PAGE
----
Hollywood is an industry that has, throughout its entire history and without any evidence of slowing down anytime soon, brazenly splashed their rebellion against the Creator of the universe across the movie and TV screens of this nation. And it's an industry that makes much of its money from professing Christians who love to be entertained.

Tragically, it often appears as if few Christians actually weigh the content and worldview of the pop culture they love against the tenets and commands of their faith. Apparently, in the minds of many Christians, God understands when His command to pursue holiness takes a backseat to an entertaining TV show or movie. After all, Paul's command in Romans 12:2 is better translated "be not conformed to this world — unless you found a show you want to binge-watch." Right?

The thing is, Christians generally hold ourselves to a higher standard of holiness when interacting with broader culture. Conservative Christians make much of God's parameters for sex. We denounce same-sex marriage and transgenderism. We condemn pornography and are involved in organizations that provide aid to sex-workers and those who are victims of the sex-trafficking industry, and the two groups often overlap. We cluck at and apply church discipline to those who are caught in adultery. All rightly so.

However, how many of us who condemn sex-trafficking and the exploitation of women by the porn industry consume movies and TV shows that exploit the naked bodies of actresses? Make no mistake, Harvey Weinstein and his producer buddies know that nudity is a selling point. Repeating myself ad nauseam (I've written this point over and over, and many Christians seemingly don't get it), Sport's Illustrated's Swimsuit Issue isn't the magazine's largest selling issue because men like "reading" it for the articles. Likewise, men (and women) like movies and TV shows with nudity and sex scenes because it feeds their lust.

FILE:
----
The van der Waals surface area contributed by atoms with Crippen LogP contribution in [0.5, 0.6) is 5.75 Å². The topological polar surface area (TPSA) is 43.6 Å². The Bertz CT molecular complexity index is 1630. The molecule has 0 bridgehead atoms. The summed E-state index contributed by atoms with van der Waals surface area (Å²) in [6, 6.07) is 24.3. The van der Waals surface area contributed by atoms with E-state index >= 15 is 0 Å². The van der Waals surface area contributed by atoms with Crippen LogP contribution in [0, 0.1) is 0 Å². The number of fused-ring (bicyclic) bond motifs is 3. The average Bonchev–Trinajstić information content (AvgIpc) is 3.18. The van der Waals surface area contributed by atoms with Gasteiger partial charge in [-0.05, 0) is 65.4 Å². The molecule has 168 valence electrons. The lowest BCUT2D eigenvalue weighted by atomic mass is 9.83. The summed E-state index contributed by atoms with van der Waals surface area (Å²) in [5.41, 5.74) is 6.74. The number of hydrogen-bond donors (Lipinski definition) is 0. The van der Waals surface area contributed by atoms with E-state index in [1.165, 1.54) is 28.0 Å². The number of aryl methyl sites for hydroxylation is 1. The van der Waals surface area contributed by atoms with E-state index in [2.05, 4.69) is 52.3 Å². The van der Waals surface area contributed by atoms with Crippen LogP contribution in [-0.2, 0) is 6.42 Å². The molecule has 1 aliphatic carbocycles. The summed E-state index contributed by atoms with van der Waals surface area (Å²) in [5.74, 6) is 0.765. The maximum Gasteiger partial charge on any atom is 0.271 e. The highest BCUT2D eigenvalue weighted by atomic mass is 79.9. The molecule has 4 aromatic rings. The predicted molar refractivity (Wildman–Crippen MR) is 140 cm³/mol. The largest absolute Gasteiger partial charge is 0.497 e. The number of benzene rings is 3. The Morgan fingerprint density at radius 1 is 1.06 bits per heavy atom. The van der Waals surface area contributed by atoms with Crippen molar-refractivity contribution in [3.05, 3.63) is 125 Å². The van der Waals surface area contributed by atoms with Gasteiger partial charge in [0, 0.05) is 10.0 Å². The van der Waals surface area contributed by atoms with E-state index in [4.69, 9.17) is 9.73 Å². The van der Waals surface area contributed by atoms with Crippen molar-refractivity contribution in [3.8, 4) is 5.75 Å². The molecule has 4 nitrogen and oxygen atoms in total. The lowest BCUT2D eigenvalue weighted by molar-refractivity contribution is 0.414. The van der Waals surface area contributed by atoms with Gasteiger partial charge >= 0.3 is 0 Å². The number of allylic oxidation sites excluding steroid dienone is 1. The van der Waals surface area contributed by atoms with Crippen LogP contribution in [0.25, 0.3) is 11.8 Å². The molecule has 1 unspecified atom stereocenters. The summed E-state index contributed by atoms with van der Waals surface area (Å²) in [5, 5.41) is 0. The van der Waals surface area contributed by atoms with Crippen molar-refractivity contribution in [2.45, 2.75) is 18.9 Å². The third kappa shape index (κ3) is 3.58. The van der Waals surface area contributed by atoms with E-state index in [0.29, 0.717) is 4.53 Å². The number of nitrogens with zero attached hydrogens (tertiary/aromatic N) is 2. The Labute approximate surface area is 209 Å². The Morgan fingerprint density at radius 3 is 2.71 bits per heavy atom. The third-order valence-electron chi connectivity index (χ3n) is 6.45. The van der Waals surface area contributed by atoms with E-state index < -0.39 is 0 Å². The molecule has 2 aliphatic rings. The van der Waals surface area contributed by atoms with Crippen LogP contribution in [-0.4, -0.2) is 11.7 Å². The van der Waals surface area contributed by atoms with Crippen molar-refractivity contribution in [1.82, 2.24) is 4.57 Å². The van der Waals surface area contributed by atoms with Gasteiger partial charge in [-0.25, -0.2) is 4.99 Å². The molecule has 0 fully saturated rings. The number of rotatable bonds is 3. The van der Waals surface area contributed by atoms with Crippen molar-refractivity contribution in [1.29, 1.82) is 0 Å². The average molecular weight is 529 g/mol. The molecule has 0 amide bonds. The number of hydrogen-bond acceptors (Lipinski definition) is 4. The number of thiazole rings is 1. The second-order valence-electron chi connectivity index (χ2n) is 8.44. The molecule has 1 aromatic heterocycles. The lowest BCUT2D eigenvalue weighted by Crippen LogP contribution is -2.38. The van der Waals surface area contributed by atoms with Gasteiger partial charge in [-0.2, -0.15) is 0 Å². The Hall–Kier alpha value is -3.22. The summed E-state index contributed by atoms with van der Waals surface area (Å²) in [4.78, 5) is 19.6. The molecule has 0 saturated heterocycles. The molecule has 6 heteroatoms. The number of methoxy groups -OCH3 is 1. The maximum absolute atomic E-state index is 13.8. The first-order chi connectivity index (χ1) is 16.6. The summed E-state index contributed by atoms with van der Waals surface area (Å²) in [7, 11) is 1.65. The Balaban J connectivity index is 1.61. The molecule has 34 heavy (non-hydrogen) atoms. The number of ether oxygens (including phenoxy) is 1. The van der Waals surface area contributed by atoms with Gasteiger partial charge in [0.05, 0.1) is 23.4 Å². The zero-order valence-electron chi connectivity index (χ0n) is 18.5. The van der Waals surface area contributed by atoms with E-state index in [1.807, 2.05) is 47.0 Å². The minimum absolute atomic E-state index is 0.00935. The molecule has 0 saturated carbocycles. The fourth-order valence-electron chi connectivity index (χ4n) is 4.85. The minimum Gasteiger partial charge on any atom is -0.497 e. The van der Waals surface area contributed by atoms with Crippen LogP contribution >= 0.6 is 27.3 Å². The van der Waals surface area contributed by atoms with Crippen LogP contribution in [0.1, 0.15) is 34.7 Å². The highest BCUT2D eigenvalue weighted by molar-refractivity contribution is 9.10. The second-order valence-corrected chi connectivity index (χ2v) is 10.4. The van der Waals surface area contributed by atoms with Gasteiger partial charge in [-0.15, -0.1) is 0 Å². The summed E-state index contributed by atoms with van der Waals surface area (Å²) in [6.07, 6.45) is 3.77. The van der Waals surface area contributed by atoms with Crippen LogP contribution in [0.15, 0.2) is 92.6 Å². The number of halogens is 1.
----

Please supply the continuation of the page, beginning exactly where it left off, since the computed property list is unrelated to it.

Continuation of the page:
We condemn Weinstein for his sexual harassment — for things like asking actresses to audition in a bikini. We recognize the exploitation in that. Yet, in the very next instance, we turn on a TV show in which an actress is required to put her body on display for the enjoyment of an unseen audience. And that actress is literally nude — she's not acting.

Christians recognize that adultery is a sin before God, yet we laugh along with comedies that treat sex outside of marriage as normal and something good that should be desired. We deny that the very shows we binge watch normalize sinful behavior. We defend watching and enjoying the presentation of sin as our "Christian liberty," and label anyone who calls us to pursue holiness through our entertainment options a legalist.

Sadly, many Christians love their entertainment more than they love holiness. And, yes, sometimes those two things —  entertainment and holiness — are mutually exclusive. Harvey Weinstein's behavior isn't an exception in Hollywood; it's the norm. An industry that openly rebels against God's standards of holiness is not an industry that Christians should defend or seek to find common ground with.